Martial artists will often do the same to condition their feet, heels, shins, hands, forearms, etc.

One of the most iconic scenes from the movie Kickboxer (the 1989 original) sees Jean Claude Van Damme repeatedly kicking a tree in order to condition his shins.

Once again, it’s not so much that the punching, kicking, and hitting increases strength, but rather it conditions various areas of the body to tolerate pain.

KickBoxer (1989) – The Tree Scene

3. How to Strengthen Your Abs & Core

Now that we’ve established that punching your abs won’t make them stronger, let’s look at what actually will.

Firstly, it’s important for you to know that you should actually train your core as a whole, rather than simply training the abs.

In fact, specific core training can actually produce the coveted six-pack abs, although this will also depend on your body fat levels.

Unfortunately, when most people want to either strengthen their abs, or reveal their six-pack, they often simply train one specific ab muscle.

This is the rectus abdominis, which is the actual six-pack muscle that runs down the front of the body.

However, if you want to strengthen your abs, and your core as a whole, then there are so many more muscles involved.

In fact, your core can be defined as every single midsection muscle (front, back, and sides) that run from your diaphragm to your pelvic floor muscles.

So, these include:

  • Rectus Abdominis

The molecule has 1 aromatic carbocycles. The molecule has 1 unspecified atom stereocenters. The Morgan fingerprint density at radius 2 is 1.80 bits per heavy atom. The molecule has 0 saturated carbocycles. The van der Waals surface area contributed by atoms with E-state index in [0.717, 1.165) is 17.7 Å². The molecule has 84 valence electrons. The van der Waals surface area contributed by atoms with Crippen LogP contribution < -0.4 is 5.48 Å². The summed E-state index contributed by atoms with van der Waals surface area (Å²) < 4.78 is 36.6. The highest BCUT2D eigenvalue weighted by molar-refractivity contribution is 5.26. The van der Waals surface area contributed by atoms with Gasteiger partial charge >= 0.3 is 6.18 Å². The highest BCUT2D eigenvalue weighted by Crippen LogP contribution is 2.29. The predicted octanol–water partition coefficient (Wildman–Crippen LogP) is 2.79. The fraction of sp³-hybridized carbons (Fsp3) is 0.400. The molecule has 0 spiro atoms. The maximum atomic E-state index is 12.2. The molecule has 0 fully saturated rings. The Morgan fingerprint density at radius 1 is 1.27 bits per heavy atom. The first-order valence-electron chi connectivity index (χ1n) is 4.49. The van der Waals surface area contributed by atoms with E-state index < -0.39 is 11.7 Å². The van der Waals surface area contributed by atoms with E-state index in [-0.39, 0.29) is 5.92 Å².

• Transverse Abdominis
  • Quadratus Lumborum
  • Multifidus
  • Internal Obliques
  • External Obliques
  • Spinae Erector

I also typically include the glutes as a “core muscle”, as I believe that it is so important to train your glutes.

Now, when it comes to training your core muscles for strength and hypertrophy you should actually go about it differently from the other muscles in the body.

What I mean by this is that often hypertrophy is best achieved through isolation and training muscles individually.

However, when it comes to core training and strengthening your abs, it actually makes much more sense to train these muscles all together.

Here’s a fantastic video from Jeremy Ethier which explains the structure of your core muscles, plus how you should train them for thicker and stronger abs.

The Best Core Workout For Thicker & Stronger Abs

Final Thoughts

So, I hope you understand that punching your abs will not make them stronger.

In fact, if this were true you could simply punch all the various muscles in the body in the hope of making them stronger.

Realistically, the reasons that boxers and other fighters will punch themselves, or get punched, in the abs is to condition the abdominal area.

In effect, this helps them to become accustomed to getting punched in the abs, which is part-and-parcel of fighting.

With that being said, you will typically perform an isometric contraction, much like a plank, whenever you’re about to get punched in the abs.

And you can strengthen your abs through isometric contraction, although as someone who isn’t a fighter there is little need to punch yourself as well.

One thing that we can all agree on is that fighters generally have some of the best abs you’re likely to see. It just so happens that Muay Thai and Boxing Coach, Andrew Raposo, has created a 6-week workout program to help you achieve abs like a fighter. You can see what I thought of Andrew’s program in my Fighter Abs Review.